They’re the people who tirelessly repost and share songs and videos from bands based simply on quality — and not because they’re fashionable or trendy. The ones who offer advice to those who need it, who provide a service or simply offer their support in any way they can. Who write articles and do interviews with bands to bring them to more people’s attention, without asking for anything in return. Who do it for the love of it, without a second thought and without an ulterior motive.

Let me stress again. I’m not talking about myself here. Though one of my favourite things is when I can find a new band I love and bring them to other people’s attention, I’m not one of these people. I’m not that good and I’m definitely not that selfless.

No, the people I’m talking about are the ones who honestly humble me with the hard work and graft they put in behind the scenes. The people who help make playing shows, seeing bands, and discovering new music, possible through their own (often unappreciated) efforts.

Though there are those in the scene who make a big deal about how much they do for it, and how important they are because of it… those aren’t the people who mean the most, not to me anyway. The most important people, despite the fact that I might never get to know or hear about many of them, are the ones whose work so often goes unnoticed. But it shouldn’t go unappreciated.

To those people I say… thank you. Truly, truly… thank you. You are a silent army whose work so often goes unsung, and you deserve our thanks for all that you do.


  5 Responses to “UNSUNG HEROES”

  1. The best thing about metal is our cheesy, yet honest, Manowar-inspired sense of brotherhood. Two complete strangers who meet can be the best of friends due to a love of music. THIS IS MUSIC WE’RE TALKING ABOUT! What other genre has such a sense of togetherness? Sadly we also have the worst elitists in the music world too (rivaled IMO by Classical music snobs). It’s what makes me love this genre so much more. It’s more than just shredding solos and growled vocals, it’s a unique identifier that unites us as people…in the most br00tal, cheesy, kvlt way possible.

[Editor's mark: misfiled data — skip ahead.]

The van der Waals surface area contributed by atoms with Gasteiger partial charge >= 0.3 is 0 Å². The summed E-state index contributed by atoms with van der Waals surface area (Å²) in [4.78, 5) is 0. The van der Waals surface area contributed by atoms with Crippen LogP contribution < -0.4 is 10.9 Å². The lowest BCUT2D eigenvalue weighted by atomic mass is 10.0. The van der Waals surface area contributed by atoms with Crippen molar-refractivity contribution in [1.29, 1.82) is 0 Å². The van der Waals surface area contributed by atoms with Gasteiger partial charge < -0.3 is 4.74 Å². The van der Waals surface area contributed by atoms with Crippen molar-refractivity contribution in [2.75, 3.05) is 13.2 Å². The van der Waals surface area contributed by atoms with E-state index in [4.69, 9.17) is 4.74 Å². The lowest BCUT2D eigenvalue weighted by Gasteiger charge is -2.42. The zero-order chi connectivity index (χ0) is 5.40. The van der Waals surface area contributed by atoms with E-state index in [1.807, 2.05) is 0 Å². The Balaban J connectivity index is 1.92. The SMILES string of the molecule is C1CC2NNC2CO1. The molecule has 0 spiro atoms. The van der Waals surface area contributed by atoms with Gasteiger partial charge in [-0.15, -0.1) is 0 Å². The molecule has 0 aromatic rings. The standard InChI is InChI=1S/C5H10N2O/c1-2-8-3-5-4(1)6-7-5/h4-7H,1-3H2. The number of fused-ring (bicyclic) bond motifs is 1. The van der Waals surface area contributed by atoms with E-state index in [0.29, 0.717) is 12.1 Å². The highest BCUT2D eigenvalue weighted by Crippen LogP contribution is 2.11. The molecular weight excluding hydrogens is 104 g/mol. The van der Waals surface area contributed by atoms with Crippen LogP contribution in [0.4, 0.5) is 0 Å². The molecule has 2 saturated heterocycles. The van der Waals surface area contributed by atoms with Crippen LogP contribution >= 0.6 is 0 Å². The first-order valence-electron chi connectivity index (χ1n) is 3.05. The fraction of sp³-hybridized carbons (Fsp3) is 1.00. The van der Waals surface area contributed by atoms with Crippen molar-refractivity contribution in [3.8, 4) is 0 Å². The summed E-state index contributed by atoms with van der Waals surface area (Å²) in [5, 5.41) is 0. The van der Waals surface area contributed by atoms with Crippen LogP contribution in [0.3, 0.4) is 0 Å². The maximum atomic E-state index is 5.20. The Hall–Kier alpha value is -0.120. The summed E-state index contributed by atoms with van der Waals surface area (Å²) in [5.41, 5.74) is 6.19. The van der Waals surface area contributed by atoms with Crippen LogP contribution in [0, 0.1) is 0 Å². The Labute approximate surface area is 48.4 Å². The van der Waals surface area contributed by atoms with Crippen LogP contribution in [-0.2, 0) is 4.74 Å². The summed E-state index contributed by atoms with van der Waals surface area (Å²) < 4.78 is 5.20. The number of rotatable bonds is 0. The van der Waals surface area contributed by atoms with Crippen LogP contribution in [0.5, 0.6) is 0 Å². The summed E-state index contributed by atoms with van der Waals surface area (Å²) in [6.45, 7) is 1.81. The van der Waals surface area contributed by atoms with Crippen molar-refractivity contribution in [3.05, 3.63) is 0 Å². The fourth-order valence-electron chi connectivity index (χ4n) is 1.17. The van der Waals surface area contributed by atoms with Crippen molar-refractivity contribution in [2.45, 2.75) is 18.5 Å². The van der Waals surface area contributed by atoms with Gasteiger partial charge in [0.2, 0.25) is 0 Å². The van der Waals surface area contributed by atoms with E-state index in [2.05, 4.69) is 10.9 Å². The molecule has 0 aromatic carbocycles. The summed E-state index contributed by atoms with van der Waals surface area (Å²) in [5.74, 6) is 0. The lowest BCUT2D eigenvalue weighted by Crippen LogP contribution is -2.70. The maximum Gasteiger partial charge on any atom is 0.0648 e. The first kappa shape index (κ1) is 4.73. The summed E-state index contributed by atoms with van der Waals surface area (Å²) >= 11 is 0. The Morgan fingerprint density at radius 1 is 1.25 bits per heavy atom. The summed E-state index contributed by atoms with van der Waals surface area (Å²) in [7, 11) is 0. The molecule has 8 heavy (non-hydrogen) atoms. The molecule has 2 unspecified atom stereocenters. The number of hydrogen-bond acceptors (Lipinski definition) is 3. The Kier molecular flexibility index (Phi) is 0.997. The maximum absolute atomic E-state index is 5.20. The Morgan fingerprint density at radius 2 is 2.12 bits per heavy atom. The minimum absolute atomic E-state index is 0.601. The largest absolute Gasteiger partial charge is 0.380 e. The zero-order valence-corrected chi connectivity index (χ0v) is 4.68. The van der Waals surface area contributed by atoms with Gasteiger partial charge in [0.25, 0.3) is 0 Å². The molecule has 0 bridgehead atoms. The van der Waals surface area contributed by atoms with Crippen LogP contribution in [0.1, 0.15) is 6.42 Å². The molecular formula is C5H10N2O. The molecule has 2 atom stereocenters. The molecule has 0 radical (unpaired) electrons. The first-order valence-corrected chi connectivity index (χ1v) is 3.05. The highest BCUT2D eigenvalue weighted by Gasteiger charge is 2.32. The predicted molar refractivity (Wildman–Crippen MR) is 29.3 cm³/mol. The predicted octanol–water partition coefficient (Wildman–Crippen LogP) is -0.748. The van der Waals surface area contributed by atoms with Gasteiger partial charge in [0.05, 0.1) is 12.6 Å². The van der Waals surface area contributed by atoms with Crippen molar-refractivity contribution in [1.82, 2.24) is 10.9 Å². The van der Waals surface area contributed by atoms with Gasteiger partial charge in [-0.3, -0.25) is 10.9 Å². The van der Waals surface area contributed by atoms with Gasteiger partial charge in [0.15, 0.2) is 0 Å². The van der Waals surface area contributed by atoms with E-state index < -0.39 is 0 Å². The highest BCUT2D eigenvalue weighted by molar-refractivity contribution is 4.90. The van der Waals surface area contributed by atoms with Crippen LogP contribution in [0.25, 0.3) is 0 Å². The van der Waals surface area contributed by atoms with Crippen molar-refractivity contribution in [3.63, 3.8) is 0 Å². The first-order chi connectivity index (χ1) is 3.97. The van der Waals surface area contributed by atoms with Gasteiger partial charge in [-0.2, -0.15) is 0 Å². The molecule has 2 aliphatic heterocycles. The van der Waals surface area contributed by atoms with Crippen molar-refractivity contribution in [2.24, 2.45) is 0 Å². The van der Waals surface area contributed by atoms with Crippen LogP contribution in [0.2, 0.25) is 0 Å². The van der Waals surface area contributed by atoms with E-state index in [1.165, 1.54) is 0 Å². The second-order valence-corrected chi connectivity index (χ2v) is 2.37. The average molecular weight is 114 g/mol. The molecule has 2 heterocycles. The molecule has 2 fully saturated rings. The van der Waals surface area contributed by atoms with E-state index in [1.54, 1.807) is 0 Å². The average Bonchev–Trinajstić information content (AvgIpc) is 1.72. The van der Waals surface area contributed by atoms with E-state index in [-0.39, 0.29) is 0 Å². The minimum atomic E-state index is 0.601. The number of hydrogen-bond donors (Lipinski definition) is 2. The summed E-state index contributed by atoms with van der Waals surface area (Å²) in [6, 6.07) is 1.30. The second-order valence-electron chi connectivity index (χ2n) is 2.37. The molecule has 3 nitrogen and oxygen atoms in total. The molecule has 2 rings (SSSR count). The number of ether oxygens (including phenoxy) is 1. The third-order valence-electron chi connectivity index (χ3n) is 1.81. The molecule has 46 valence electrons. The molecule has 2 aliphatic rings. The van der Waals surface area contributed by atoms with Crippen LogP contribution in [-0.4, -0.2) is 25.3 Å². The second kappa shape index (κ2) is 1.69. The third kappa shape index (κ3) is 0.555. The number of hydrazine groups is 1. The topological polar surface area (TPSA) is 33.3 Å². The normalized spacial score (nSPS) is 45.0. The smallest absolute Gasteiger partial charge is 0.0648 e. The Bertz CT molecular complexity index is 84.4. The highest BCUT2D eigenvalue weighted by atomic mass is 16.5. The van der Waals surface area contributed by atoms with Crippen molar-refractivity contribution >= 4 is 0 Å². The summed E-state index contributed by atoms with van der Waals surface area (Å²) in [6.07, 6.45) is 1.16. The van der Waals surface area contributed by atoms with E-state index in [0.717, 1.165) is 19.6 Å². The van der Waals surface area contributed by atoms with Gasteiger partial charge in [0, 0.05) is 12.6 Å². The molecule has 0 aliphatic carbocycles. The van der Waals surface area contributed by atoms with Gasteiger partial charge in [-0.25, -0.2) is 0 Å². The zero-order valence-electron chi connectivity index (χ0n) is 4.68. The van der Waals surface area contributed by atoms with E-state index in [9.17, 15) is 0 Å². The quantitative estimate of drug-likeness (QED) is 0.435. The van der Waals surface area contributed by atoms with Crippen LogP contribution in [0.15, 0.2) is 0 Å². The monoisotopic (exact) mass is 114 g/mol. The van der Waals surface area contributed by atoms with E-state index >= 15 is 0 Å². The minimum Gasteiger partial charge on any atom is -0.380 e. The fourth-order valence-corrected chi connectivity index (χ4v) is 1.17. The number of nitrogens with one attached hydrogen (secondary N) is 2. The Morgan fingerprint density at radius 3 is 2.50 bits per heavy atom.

2. “Two complete strangers who meet can be the best of friends due to a love of music… What other genre has such a sense of togetherness?”

    Honestly? Quite a few.

    Metal people seem to like to think we’re the only ones who truly love music… but that’s just not the case. I know people just as dedicated to other genres who can just as easily fall straight into conversation with someone they’ve only just met if that person shares the same love of the music that they do.

    It’s not at all unique to Metal, we just seem to be the only ones calling it a “brotherhood” and pretending that it makes us special.

  3. Well I plan to keep on pretending it’s unique because it does indeed make me special

  4. in my short time of doing interviews with artists i’ve discovered that there are press agents who are quite heroic in their efforts to help me reach their bands and bring the interviews to completion. of course i’ve also had the misfortune of dealing with a couple who seem hell bent on working against their client’s best interests, which is unfortunate but to be expected. the good more than make up for the bad.